The Recording Industry is $222,000 Richer - What's Next?

The Recording Industry of America successfully sued Jannie Thomas, a file sharer who is now facing a $222,000 fine for her downloading and sharing activity.  But is this the way to grow the music business?  In the music industry's eyes they have made her a symbol of what will happen to other file sharers who download and pass-on music that they haven't paid for.  But the tactic seems incredibly short-sighted.

The reality is that music has been completely digitized and is now traded, swapped, and downloaded freely across the Internet.  The genie is out of the bottle and there doesn't seem to be any way to stop it or put it back.  Lawsuits just show others how to steal files without getting caught.  Apparantly Ms. Thomas used the same name for her file sharing account and her email accounts,etc. making it easy to validate her identity.   Anonymizer software already exists to protect someone's identity and no doubt new products will surface to prevent file sharers from getting caught.

But suing doesn't address the fundamental problem.  Technology which once helped make artists and recording companies fabulously wealthy have now turned against them.  For the last 50 years technology allowed music to be cheapy copies and distributed.  Now, technology allows their work to be distributed at an even cheaper costs.  The benefit: wider exposure.  The downside: the loss of a revenue source.  Smart artists and musicians will realize that this dynamic is irreversible and will adapt.  Suing is not the right approach and will not work in the long-run.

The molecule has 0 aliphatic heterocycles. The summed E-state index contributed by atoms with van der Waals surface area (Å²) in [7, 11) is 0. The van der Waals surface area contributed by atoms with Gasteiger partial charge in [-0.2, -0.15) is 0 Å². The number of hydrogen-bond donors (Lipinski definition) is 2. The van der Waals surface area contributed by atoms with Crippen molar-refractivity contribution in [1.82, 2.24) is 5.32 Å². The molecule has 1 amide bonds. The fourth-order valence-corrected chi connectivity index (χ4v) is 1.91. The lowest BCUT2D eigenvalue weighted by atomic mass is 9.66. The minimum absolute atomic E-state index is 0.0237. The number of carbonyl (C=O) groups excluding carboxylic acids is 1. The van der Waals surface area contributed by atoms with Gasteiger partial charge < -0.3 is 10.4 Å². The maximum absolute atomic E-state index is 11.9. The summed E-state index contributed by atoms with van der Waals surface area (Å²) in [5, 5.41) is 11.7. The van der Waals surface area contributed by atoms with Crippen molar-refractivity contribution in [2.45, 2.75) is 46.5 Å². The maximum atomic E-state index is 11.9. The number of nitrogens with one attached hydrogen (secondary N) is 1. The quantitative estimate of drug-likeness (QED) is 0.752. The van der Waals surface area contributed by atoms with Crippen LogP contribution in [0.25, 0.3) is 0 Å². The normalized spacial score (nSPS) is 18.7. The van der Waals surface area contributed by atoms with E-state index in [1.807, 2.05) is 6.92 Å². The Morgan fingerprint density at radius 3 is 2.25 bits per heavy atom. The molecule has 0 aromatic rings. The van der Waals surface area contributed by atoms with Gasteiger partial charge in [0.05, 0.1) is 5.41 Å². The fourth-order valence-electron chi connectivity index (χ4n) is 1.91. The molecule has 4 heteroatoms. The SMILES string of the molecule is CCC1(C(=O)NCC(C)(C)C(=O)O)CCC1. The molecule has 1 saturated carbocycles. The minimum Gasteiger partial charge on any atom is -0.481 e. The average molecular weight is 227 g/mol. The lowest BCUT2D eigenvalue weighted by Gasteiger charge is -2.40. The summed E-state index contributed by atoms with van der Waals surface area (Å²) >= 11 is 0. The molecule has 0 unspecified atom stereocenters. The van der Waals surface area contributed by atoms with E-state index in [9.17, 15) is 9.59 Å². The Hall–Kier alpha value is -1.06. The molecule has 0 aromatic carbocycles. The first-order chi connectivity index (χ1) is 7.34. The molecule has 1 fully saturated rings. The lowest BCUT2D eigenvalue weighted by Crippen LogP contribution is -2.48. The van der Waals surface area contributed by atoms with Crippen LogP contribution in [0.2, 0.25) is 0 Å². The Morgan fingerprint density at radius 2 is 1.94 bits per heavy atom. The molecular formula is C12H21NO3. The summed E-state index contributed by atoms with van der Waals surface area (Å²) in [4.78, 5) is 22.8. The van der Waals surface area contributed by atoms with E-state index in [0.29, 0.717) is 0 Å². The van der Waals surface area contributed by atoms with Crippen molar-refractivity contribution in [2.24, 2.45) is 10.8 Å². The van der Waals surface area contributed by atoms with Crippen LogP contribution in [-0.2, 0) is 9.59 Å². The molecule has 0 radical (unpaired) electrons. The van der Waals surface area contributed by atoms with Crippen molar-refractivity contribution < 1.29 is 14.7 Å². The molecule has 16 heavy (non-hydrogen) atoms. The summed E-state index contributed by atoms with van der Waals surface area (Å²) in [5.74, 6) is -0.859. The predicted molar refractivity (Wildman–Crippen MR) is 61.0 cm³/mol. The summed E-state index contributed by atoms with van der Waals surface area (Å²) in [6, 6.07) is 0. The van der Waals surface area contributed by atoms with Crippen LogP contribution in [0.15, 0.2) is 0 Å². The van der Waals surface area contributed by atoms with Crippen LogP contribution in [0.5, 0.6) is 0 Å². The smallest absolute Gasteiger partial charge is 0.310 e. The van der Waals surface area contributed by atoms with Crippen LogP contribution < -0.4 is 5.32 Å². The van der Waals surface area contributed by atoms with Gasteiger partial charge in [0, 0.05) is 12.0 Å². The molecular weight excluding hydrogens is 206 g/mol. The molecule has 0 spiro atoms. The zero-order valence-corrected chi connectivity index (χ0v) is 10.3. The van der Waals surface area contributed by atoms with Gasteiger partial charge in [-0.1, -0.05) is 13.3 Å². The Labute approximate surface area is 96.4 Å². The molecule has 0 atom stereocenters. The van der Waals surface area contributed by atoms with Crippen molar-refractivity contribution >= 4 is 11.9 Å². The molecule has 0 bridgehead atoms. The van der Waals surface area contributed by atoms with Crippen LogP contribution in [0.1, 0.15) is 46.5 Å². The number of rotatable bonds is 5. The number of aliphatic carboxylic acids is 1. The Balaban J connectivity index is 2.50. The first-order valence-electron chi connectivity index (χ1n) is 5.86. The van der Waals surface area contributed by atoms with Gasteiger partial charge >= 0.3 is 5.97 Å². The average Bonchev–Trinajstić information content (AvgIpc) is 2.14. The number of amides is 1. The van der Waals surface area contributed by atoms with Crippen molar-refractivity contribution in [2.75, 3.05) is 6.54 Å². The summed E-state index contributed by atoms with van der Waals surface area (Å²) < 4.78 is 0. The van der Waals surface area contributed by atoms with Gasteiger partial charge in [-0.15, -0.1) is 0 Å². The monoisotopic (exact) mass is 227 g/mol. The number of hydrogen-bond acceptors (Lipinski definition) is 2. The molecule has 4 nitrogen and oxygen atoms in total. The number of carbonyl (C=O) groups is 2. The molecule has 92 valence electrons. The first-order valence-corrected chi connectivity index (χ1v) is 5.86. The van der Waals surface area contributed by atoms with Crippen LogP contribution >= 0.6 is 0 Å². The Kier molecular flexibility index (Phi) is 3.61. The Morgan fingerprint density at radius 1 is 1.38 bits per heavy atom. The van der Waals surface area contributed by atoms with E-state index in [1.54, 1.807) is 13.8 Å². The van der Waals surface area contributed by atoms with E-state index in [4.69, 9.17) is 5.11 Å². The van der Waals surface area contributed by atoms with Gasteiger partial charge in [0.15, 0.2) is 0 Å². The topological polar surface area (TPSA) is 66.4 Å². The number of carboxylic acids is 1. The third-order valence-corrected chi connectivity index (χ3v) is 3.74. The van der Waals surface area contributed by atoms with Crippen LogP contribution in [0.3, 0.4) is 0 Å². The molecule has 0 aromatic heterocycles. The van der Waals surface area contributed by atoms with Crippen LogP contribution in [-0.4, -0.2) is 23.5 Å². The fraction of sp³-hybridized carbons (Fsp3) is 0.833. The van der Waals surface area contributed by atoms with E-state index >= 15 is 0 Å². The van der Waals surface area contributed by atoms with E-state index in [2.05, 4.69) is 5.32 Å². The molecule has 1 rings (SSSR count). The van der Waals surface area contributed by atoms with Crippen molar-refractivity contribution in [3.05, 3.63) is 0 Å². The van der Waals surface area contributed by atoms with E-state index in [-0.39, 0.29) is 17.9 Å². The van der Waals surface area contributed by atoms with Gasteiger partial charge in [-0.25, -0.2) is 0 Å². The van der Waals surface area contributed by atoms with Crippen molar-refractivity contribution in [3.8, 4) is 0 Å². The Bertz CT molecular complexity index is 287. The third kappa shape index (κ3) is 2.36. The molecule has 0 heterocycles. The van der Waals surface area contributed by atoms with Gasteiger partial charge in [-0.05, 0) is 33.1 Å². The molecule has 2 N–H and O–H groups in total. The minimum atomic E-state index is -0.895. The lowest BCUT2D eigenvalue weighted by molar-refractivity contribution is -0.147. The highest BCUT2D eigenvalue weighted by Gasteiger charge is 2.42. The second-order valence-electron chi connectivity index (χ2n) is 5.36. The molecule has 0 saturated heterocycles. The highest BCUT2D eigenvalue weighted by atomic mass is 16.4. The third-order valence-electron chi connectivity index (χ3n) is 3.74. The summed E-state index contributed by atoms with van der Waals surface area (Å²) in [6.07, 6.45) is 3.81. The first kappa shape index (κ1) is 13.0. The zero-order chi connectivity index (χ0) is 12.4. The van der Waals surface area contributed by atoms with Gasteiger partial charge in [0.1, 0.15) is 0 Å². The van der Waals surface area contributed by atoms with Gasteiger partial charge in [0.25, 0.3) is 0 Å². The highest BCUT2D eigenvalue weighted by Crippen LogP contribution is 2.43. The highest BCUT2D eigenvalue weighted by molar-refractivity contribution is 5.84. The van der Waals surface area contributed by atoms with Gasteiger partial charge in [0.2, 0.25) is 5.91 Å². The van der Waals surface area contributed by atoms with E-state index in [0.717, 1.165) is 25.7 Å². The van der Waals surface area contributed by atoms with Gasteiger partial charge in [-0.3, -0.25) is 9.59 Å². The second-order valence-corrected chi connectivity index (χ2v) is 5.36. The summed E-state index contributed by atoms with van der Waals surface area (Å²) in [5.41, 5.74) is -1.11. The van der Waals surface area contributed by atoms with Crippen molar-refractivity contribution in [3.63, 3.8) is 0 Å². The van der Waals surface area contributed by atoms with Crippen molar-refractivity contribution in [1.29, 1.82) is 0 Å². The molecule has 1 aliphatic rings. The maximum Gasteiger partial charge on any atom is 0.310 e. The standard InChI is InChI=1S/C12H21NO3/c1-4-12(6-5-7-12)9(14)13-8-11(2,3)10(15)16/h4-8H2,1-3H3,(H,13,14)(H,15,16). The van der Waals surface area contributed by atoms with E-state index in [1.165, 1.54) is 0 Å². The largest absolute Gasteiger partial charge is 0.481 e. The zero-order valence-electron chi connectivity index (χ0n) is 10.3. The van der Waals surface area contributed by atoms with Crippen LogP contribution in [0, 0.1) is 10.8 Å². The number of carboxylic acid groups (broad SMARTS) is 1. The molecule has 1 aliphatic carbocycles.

Here's what I would do if I were the music industry:

  • Stop denying the invevitable.  Recognize that fat profits from the purchase of music is going, going...soon to be gone.
  • Begin to develop alternative revenue streams - cellphone ringtones, online commercials, music for user generated videos, etc.
  • Recognize that music is changing.  Big name acts can make lots of money on touring and merchandise.  Help smaller acts adjust to this new reality and provide training and guidance.
  • Recognize that artists are not in jeapordy but recording companies are.

 

 

 

 

 

Sol Nasisi
Sol Nasisi: Sol Nasisi is the co-founder and a past president of BestCashCow, an online resource for comprehensive bank rate information. In this capacity, he closely followed rate trends for all savings-related and loan products and the impact of rate fluctuations on the economy. He specifically focused on how rates impact consumers' ability to borrow and save. He also has authored a wee

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